CPOA Use of Force Town Hall Proved Issue is a Legislative Priority

By Shaun Rundle, Deputy Director.

With a membership of over 32,000 peace officers of all ranks and agencies, CPOA has maintained our ability to get the right people at the discussion table. This was no different last week at our annual COPSWEST Training and Expo conference, where Assemblywoman Shirley Weber, the author of 2018’s failed AB 931 joined a panel of experts on use of force and transparency. Nationwide statistics on force use were discussed, as well as methods to sustain community relations. A good chunk of the panel, however, focused on AB 931 and what concerns law enforcement still has over the bill’s focus.

Despite protests from Black Lives Matter Sacramento and other social groups one day after Sacramento County Sheriff’s Department Deputy Mark Stasyuk was killed in the line of duty, a COPSWEST training entitled Use of Force and Transparency: A Town Hall Meeting was held on Wednesday, September 19th at the Sacramento Convention Center. The panel, moderated by KCRA’s Kevin Oliver, discussed proposed solutions to the eroding community trust of law enforcement in California as well as legislation such as Weber’s AB 931.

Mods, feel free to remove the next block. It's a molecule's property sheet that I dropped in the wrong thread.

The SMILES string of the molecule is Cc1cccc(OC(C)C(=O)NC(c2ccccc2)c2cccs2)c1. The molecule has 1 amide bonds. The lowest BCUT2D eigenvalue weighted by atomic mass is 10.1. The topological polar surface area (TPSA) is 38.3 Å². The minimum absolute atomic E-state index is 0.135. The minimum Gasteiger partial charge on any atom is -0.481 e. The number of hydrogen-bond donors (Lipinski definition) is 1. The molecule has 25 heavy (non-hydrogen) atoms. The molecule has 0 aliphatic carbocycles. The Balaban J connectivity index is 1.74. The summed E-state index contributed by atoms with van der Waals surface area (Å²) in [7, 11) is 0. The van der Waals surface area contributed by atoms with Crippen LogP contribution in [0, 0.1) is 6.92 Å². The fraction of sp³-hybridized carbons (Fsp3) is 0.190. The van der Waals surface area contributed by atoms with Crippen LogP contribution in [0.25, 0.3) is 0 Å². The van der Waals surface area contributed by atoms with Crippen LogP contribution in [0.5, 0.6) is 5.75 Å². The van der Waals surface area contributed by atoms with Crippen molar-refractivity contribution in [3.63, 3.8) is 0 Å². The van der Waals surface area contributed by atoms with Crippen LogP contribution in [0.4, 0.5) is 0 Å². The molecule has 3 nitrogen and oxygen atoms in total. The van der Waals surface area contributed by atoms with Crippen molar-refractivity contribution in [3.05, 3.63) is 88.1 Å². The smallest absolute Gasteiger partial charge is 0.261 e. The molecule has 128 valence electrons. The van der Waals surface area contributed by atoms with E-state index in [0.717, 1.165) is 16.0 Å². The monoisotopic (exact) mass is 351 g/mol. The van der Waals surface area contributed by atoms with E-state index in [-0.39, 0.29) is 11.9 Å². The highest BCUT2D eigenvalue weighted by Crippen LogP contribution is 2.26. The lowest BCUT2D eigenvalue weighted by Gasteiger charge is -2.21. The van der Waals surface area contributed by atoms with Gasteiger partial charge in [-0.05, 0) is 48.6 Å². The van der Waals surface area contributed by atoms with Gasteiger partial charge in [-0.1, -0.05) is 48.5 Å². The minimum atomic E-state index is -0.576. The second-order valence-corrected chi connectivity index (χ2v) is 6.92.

“CPOA has facilitated and been at the forefront of these conversations”, said Sheriff Jay Varney of Madera County and current CPOA president. “This morning was no different, and we were happy to engage various stakeholders including Dr. Weber on how we can find a balance to policing that maintains the trust we all desire while simultaneously keeping all members of a community safe.”

Panelists included Sheriff John McMahon of San Bernardino County, Chief Neil Gallucci of Carlsbad Police Department, Attorney Bruce Praet, community activist and reformed felon Rodney Coulter, and Manhattan Institute Fellow Heather McDonald. Oliver questioned the panelists on the issues of racial bias, community relations, use of force statistics and looking to the future. All panelists agreed that the conversations need to continue to avoid a further breakdown of police and community trust.

Although facts about the extremely low frequency of use of force incidents were mentioned, Dr. Weber indicated that the Legislature’s attempt to visit this topic again in 2019 will push hard. She noted that her AB 931 was not a “gotcha bill,” to peace officers. Yet CPOA lobbied every amended version of AB 931, because throughout the legislative year, the bill would have done exactly that.

The Legislature reconvenes on January 1, 2019 and CPOA will be waiting.